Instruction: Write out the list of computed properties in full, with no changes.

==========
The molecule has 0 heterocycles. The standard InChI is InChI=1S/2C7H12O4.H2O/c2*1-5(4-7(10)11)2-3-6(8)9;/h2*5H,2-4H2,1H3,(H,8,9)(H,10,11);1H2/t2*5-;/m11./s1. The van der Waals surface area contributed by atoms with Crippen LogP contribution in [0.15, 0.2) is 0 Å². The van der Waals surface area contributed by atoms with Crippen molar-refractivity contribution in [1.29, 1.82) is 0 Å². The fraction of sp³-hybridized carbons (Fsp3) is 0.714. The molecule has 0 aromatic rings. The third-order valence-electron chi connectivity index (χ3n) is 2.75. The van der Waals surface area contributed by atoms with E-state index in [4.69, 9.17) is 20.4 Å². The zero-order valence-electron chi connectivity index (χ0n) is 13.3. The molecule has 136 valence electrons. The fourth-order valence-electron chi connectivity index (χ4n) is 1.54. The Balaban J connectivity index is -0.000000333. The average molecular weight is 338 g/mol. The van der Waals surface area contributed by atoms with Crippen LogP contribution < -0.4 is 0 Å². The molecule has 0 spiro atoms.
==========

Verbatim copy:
The molecule has 0 heterocycles. The standard InChI is InChI=1S/2C7H12O4.H2O/c2*1-5(4-7(10)11)2-3-6(8)9;/h2*5H,2-4H2,1H3,(H,8,9)(H,10,11);1H2/t2*5-;/m11./s1. The van der Waals surface area contributed by atoms with Crippen LogP contribution in [0.15, 0.2) is 0 Å². The van der Waals surface area contributed by atoms with Crippen molar-refractivity contribution in [1.29, 1.82) is 0 Å². The fraction of sp³-hybridized carbons (Fsp3) is 0.714. The molecule has 0 aromatic rings. The third-order valence-electron chi connectivity index (χ3n) is 2.75. The van der Waals surface area contributed by atoms with E-state index in [4.69, 9.17) is 20.4 Å². The zero-order valence-electron chi connectivity index (χ0n) is 13.3. The molecule has 136 valence electrons. The fourth-order valence-electron chi connectivity index (χ4n) is 1.54. The Balaban J connectivity index is -0.000000333. The average molecular weight is 338 g/mol. The van der Waals surface area contributed by atoms with Crippen LogP contribution < -0.4 is 0 Å². The molecule has 0 spiro atoms.